Using students’ prior knowledge about a topic is an excellent scaffolding strategy. Teachers should try to tap into what students already know by utilizing something familiar to explain new and unfamiliar ideas. For example, a foreign language teacher could tap into their students' understanding of English grammar to teach the concepts of verb tenses, articles, and noun genders. Analogies are an effective way to teach students new concepts. An analogy is simply a comparison between two things. For example, when I teach students about 9/11, I compare it to the attack on Pearl Harbor. While history does not repeat itself, it does rhyme, and it can help students understand how the nation responded to the surprise attack.
Visual aids are a helpful device to scaffold student learning to mastery. They are supplemental materials that give shape or form to words and thoughts and help learners understand concepts or processes. Some examples of common visual aids in the classroom include slide shows, models, pictures, videos, infographics, handouts, graphic organizers, concept maps, flashcards, and informational posters. Further, they have been shown to increase the learning process because students learn better when presented with multiple representations (Shabiralyani, Hasan, Hamad, & Iqbal, 2015). Visual aids are an excellent way for the teacher to get and retain students’ attention and keep them focused, especially during a presentation or lecture. As a history teacher, I like to present my students with parchment reproductions of important primary sources such as the Declaration of Independence and the U.S. Constitution.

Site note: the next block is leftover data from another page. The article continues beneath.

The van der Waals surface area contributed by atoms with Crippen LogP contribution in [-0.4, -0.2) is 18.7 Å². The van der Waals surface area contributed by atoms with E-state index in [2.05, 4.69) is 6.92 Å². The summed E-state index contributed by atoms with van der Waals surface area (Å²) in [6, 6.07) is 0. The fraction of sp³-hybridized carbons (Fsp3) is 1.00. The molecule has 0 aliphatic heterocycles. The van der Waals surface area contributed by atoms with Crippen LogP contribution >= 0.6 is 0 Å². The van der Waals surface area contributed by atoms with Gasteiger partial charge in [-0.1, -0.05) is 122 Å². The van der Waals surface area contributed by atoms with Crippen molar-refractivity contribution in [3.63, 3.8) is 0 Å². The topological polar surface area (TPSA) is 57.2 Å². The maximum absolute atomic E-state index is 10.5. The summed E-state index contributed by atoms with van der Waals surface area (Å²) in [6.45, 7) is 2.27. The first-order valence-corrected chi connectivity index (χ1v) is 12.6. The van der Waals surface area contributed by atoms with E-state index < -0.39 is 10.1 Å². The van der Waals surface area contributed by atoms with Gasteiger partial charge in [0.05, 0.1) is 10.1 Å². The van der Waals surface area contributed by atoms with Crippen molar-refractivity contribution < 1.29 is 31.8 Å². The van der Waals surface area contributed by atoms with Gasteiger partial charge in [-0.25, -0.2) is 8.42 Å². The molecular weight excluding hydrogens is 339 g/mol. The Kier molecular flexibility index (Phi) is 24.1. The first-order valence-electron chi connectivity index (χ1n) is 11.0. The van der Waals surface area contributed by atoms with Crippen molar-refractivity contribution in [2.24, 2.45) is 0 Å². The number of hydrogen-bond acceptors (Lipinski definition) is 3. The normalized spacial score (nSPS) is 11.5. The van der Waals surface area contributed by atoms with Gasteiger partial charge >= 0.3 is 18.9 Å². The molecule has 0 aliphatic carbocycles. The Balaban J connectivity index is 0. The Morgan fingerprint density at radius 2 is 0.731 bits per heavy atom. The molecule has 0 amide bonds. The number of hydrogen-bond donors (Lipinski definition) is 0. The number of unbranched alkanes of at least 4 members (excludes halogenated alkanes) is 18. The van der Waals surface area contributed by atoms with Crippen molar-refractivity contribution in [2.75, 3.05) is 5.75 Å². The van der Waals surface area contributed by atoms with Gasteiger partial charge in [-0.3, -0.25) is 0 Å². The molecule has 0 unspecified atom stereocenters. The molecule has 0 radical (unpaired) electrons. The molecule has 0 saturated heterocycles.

Scaffolding is essential when engaging students with big projects or activities that have multiple steps. This is because some students may become overwhelmed by the project’s proportions. A strategy to help students tackle big projects is chunking. Chunking is simply breaking the project down into small manageable pieces. Approaching projects in this way makes the task a lot less intimidating. Students are more likely to stay engaged with the project when small portions are assigned at regular intervals rather than having the project due all at once with little to no support. Additionally, teachers can help students complete large projects by creating checkpoints throughout the project. Checkpoints or milestones are predetermined points along the project timeline to evaluate progress toward completion. Checkpoints, like chunking, keep students moving forward without overwhelming them.